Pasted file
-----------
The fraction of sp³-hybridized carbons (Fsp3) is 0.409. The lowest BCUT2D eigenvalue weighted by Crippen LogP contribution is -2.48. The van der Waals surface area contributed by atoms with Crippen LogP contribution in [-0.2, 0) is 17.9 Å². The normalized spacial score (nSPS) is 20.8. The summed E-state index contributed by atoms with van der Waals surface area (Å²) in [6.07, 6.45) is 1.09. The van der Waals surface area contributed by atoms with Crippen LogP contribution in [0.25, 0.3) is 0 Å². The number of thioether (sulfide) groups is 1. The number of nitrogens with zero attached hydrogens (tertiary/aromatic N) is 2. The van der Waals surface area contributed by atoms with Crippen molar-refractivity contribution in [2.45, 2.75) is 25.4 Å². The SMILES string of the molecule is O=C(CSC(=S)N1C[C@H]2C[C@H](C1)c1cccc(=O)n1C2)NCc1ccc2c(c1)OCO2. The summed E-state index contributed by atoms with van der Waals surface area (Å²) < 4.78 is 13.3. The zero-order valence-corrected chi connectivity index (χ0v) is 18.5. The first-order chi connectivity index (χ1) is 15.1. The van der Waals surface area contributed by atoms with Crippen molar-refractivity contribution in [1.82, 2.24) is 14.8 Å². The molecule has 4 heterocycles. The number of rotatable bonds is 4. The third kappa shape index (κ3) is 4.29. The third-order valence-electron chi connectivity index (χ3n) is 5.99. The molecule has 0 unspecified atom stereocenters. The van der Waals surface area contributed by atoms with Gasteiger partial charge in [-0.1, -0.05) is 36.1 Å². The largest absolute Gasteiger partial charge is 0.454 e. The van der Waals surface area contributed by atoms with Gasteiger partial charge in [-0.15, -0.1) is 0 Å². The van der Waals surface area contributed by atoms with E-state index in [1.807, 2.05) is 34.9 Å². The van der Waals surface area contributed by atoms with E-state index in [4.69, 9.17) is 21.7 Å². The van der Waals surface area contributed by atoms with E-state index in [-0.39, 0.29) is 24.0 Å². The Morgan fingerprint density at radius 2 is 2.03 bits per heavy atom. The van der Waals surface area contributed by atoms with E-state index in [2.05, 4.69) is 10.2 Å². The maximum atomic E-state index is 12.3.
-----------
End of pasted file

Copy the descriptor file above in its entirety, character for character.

The fraction of sp³-hybridized carbons (Fsp3) is 0.409. The lowest BCUT2D eigenvalue weighted by Crippen LogP contribution is -2.48. The van der Waals surface area contributed by atoms with Crippen LogP contribution in [-0.2, 0) is 17.9 Å². The normalized spacial score (nSPS) is 20.8. The summed E-state index contributed by atoms with van der Waals surface area (Å²) in [6.07, 6.45) is 1.09. The van der Waals surface area contributed by atoms with Crippen LogP contribution in [0.25, 0.3) is 0 Å². The number of thioether (sulfide) groups is 1. The number of nitrogens with zero attached hydrogens (tertiary/aromatic N) is 2. The van der Waals surface area contributed by atoms with Crippen molar-refractivity contribution in [2.45, 2.75) is 25.4 Å². The SMILES string of the molecule is O=C(CSC(=S)N1C[C@H]2C[C@H](C1)c1cccc(=O)n1C2)NCc1ccc2c(c1)OCO2. The summed E-state index contributed by atoms with van der Waals surface area (Å²) < 4.78 is 13.3. The zero-order valence-corrected chi connectivity index (χ0v) is 18.5. The first-order chi connectivity index (χ1) is 15.1. The van der Waals surface area contributed by atoms with Crippen molar-refractivity contribution in [1.82, 2.24) is 14.8 Å². The molecule has 4 heterocycles. The number of rotatable bonds is 4. The third kappa shape index (κ3) is 4.29. The third-order valence-electron chi connectivity index (χ3n) is 5.99. The molecule has 0 unspecified atom stereocenters. The van der Waals surface area contributed by atoms with Gasteiger partial charge in [-0.1, -0.05) is 36.1 Å². The largest absolute Gasteiger partial charge is 0.454 e. The van der Waals surface area contributed by atoms with Gasteiger partial charge in [-0.15, -0.1) is 0 Å². The van der Waals surface area contributed by atoms with E-state index in [1.807, 2.05) is 34.9 Å². The van der Waals surface area contributed by atoms with E-state index in [4.69, 9.17) is 21.7 Å². The van der Waals surface area contributed by atoms with E-state index in [-0.39, 0.29) is 24.0 Å². The Morgan fingerprint density at radius 2 is 2.03 bits per heavy atom. The van der Waals surface area contributed by atoms with E-state index in [2.05, 4.69) is 10.2 Å². The maximum atomic E-state index is 12.3.